### Geometry: Parametric curves

### Vectors and parametric equations

It is useful to think of vectors as arrows in the plane. One can also think of a vector #\blue{\vec x = \cv{ x_0 \\ y_0 }}# as the point #\ivcc{x_0}{ y_0}#, i.e. forgetting the arrow but not the end point. This allows us to relate vectors to parametric equations and by extension to real valued functions.

More precisely, a parametric curve given by equations #\ivcc{\blue{x(t)}}{ \green{y(t)}}# can be viewed as a "vector valued" function that maps #t# to the vector #\cv{ \blue{x(t)} \\ \green{y(t)} }#.

One example of this is the way one can describe a line in the #x,y#-plane by means of a "support vector" and a "direction vector."

**Support vector and direction vector determine a line.**

Let #\orange{ l }\colon { y } = { 3 x +2}# be a line in the #x, y#-plane. The points on this line are given by #\ivcc{t} {3t+2}# for #t# any real number. Define a vector valued function #F(t) = \cv{ t \\ 3t + 2 }#. We now rewrite this function using the rules of vector addition and scalar multiplication. We get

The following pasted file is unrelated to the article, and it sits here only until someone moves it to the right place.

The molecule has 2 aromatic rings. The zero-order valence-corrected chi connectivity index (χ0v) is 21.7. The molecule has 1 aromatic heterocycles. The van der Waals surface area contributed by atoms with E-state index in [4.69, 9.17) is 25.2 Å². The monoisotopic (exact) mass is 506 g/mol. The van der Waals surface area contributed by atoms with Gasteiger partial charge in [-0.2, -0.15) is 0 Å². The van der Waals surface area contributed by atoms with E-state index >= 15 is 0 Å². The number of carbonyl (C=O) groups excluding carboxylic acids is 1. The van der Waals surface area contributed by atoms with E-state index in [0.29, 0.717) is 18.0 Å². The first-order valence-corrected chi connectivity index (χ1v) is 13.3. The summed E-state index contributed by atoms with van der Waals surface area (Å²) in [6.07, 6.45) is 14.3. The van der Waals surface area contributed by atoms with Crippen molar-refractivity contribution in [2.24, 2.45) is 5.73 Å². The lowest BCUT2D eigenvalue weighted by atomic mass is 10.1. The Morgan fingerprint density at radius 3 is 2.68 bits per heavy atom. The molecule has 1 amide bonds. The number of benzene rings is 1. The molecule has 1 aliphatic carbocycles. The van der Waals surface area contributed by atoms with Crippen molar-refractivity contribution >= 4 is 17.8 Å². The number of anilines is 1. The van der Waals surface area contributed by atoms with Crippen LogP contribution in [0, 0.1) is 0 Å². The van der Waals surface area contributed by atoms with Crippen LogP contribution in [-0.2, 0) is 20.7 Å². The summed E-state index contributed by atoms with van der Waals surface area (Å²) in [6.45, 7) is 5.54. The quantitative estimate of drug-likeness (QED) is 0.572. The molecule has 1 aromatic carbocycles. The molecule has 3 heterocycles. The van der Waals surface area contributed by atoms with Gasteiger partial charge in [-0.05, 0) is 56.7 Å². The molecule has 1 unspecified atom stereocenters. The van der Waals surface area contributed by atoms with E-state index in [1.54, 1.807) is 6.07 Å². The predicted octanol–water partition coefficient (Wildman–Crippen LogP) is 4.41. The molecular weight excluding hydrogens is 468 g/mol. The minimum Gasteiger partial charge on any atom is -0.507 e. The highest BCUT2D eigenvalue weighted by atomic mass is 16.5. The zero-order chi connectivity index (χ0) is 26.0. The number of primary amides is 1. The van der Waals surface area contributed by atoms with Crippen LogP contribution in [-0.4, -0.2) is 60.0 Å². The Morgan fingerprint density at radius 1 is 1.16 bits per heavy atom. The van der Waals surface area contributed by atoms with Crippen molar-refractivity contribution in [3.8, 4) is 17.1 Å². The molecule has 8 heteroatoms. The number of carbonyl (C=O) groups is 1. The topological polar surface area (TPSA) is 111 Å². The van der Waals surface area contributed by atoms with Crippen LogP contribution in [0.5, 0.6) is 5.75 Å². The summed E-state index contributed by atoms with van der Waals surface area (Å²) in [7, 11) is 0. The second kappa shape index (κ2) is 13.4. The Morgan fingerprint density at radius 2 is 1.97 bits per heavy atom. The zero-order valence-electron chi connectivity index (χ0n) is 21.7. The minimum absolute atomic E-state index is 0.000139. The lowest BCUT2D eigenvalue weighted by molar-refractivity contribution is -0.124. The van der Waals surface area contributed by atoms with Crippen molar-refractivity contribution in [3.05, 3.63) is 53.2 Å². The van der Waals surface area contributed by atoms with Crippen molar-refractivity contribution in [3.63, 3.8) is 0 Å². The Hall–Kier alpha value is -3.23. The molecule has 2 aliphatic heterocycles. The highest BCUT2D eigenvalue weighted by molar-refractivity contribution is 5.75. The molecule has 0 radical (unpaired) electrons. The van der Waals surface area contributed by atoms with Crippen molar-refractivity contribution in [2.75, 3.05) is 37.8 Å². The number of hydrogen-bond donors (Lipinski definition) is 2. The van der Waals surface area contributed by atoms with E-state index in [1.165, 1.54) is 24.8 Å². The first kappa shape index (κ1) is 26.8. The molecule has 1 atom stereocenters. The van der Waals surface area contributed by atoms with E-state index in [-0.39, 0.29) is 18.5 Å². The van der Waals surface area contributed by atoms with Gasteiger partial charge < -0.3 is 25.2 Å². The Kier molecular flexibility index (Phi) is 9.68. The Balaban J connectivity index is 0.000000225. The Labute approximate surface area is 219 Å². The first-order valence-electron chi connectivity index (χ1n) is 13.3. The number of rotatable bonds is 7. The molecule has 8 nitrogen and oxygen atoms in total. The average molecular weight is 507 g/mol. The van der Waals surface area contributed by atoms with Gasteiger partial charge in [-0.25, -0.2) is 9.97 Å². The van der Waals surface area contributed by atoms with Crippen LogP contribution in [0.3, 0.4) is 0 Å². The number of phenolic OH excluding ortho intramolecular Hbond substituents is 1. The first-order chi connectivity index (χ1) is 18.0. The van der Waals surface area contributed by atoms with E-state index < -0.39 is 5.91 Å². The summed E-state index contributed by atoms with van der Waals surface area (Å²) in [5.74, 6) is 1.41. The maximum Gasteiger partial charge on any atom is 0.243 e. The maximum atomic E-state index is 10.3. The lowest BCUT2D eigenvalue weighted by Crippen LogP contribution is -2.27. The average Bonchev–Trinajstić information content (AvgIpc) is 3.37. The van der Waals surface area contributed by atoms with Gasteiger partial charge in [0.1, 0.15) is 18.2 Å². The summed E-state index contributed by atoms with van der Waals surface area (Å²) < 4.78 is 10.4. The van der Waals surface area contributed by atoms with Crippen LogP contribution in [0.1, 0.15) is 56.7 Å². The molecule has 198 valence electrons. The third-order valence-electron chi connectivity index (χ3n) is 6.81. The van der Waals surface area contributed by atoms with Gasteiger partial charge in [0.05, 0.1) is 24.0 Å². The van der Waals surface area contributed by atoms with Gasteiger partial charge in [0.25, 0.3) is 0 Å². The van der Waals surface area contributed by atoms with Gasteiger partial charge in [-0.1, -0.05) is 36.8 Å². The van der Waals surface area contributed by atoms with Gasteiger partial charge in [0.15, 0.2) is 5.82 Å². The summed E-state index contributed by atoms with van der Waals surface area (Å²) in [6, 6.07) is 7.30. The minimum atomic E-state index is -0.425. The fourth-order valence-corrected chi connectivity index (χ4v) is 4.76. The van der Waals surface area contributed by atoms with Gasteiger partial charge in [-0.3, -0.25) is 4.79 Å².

\[\begin{array}{rcl} F(t) & = & \cv{ t \\ {3t + 2 } }\\ && \phantom{xxx} \blue { \text{ copied the vector valued function rule } } \\ & = & \cv{ t \\ 3t }+ \green{\cv { 0 \\ 2 }}\\ && \phantom{xxx} \blue { \text{ used the definition of vector addition } } \\ & = & t \cdot \blue{\cv{ 1 \\ 3 }} +\green{ \cv { 0 \\ 2 } }\\ && \phantom{xxx} \blue { \text{ used the definition of scalar multiplication } }\end{array}\]

If one now thinks of vectors as points in space instead of arrows in space we recover the line #l# as the range of #F#.

We call the vector #\blue{\cv{1 \\ 3 }}# the **direction vector** and the vector #\green{\cv{ 0 \\ 2 }}# the **support vector**. The support vector and direction vector are not unique.

You can see a picture of this vector valued function in the block "Picture".

The previous example can be generalized. It will now be possible to use all notions on vectors to study parametric curves.

Let #\orange{C}# be a parametric curve given by by the parametric equations\[\blue{x=x(t)}\\\green{y=y(t)}\] Then the vectorvalued function \[F(t)=\cv{\blue{x(t)}\\\green{y(t)}}\] describes the curve.

Here is a picture where #\blue{x(t) = \cos(2t)}# and #\green{y(t) =\sin(t) + \cos(t)}#. The point #\orange{P_t}# is the curve at time #t#.

**Picture**

The support vector is # \matrix{ -5 \\ 5 }#.

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